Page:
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Wauw - wishing you a lot of luck and courage, especially on the housing (I shall now count myself lucky that I only have to keep one house clean and that the washing machine hasn't broken down since I got it).

Thank you so much for sharing your story.

I wonder how many academics in LDR try to maintain two houses as opposed to a house and a small apartment. Do you have any feel for it? Do you think life would really be any easier if one of your residences were an apartment? I don't imagine it would really reduce the kitchen utensil/snow boots sort of problem, but it might reduce the maintenance.

Our last post-doc wound up with a job in Canada, and his wife didn't want to move there (and couldn't even visit for a while, due to passport problems). It's nice for those of us left behind - he's in town quite frequently, so we can have in-person meetings instead of relying on email - but terrible for them. He's busy applying to places they could both relocate to.

For myself, the only similar story is when my siblings and I had all taken off for our own apartments. We converged to my father's house for a holiday dinner only to discover that someone (not me!) had taken the potato masher and mixer. Stores we closed, and we wound up trying to make mashed potatoes in a blender. This emphatically does not work.

Wow, that next-to-last long paragraph takes me (horribly) back to the days when Mr. Z and I were living in two houses 2 hours apart, in Kansas. You've captured it perfectly.

The first year apart, I had an apartment, and I don't recommend it. It never felt like home and we never wanted to spend time in the apartment as opposed to the house, so I ended up doing most of the commuting, and then resenting it. The house was much better, and then he could bring the cat with him when he came, and I had the garden to work in, which was great stress relief.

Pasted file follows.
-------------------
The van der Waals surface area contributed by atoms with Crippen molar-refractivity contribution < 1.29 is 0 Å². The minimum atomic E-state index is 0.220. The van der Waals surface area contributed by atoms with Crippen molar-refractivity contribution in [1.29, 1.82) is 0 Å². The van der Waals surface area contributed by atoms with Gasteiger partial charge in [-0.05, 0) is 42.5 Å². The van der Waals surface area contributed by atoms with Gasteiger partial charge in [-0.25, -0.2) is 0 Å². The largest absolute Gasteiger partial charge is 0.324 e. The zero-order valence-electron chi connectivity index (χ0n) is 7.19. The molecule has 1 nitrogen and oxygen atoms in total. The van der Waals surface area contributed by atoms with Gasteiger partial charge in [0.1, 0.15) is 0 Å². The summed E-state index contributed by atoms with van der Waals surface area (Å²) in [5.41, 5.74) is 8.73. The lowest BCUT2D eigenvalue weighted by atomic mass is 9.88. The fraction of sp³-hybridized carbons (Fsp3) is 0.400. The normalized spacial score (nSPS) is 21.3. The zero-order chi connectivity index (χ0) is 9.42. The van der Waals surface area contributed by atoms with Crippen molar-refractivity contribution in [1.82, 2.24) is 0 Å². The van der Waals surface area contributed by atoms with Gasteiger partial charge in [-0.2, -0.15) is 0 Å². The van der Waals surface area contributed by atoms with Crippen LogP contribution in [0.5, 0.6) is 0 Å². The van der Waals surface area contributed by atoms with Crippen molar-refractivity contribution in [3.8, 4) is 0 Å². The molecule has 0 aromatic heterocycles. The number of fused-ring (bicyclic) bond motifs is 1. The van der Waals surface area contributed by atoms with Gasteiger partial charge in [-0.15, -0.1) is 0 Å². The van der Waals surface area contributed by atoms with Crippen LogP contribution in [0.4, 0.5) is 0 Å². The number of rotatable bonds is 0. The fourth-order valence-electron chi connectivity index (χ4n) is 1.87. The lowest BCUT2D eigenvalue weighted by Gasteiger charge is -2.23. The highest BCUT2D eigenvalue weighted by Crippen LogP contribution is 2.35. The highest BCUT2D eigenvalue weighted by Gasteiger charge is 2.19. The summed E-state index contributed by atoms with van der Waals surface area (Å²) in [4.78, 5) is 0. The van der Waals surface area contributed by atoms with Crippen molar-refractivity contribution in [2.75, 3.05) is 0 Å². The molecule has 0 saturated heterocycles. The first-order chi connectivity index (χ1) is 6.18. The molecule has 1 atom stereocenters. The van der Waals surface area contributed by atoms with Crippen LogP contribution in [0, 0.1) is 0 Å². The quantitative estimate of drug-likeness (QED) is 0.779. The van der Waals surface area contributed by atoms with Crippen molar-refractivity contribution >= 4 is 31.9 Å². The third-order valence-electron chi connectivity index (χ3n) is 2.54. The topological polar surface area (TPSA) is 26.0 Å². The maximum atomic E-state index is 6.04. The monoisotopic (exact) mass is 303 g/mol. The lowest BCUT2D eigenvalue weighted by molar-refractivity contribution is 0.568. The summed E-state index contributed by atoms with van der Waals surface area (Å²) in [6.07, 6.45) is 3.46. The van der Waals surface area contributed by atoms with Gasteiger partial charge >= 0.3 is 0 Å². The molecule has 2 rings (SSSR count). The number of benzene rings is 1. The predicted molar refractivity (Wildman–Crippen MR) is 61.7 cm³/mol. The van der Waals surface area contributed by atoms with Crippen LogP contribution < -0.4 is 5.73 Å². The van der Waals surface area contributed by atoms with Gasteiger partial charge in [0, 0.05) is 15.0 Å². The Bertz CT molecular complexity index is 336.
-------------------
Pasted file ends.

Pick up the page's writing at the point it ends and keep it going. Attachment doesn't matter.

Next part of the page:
Like you, I had the experience that being apart was much harder after getting married. I think for us it was because getting married meant making a conscious and much stronger commitment to be in each others' lives than before. So it wasn't the marriage per se, but the decision-making and feelings that precipitated the marriage, which intensified the longing for each other.

I was lucky that I could go back to industry, which was what finally allowed us to be together again. Much more flexible than academia.

Sigh. I wish you lots of luck. Make sure you take a vacation somewhere - don't just "vacation" at the house doing chores.

I just left my wife back in our hometown on Valentine's day while I go to another city to continue work on my Ph.D, and it's getting harder every time I do it. Thanks for the hope that it might work out in the end. :-)

Thanks for sharing. This is so familiar. My husband and I commuted between two countries for four years before he came here to work on his dissertation longdistance from his university. For us it most likely means that he is giving up the idea of an academic job, but living together finally allows us to think about children.

Thanks for sharing your stories, folks. I did consider the apartment option, even looking at a bunch last April and May, but few landlords in WL seemed to be open to the idea of subletting should we come across the perfect house, meaning we would be stuck in an apartment for a year. We were hoping to get a dog at some point too, and there didn't seem to be many possibilities for apartments that would allow pets.

So instead, I rented a family's spare bedroom for a few months, and we kept househunting. And so here we are, still dogless but housed. ;-) I know one of my colleagues who has positions at two universities keeps a house elsewhere and an apartment here. Then again, when my mom was commuting between Iowa City and Madison, she bought a house. So not sure what is more common.

Hope those of you commuting can use technology to make the distance between you closer (seriously, IM is a good thing) and can work towards being in the same place. If only universities had a better way of hiring pairs of academics.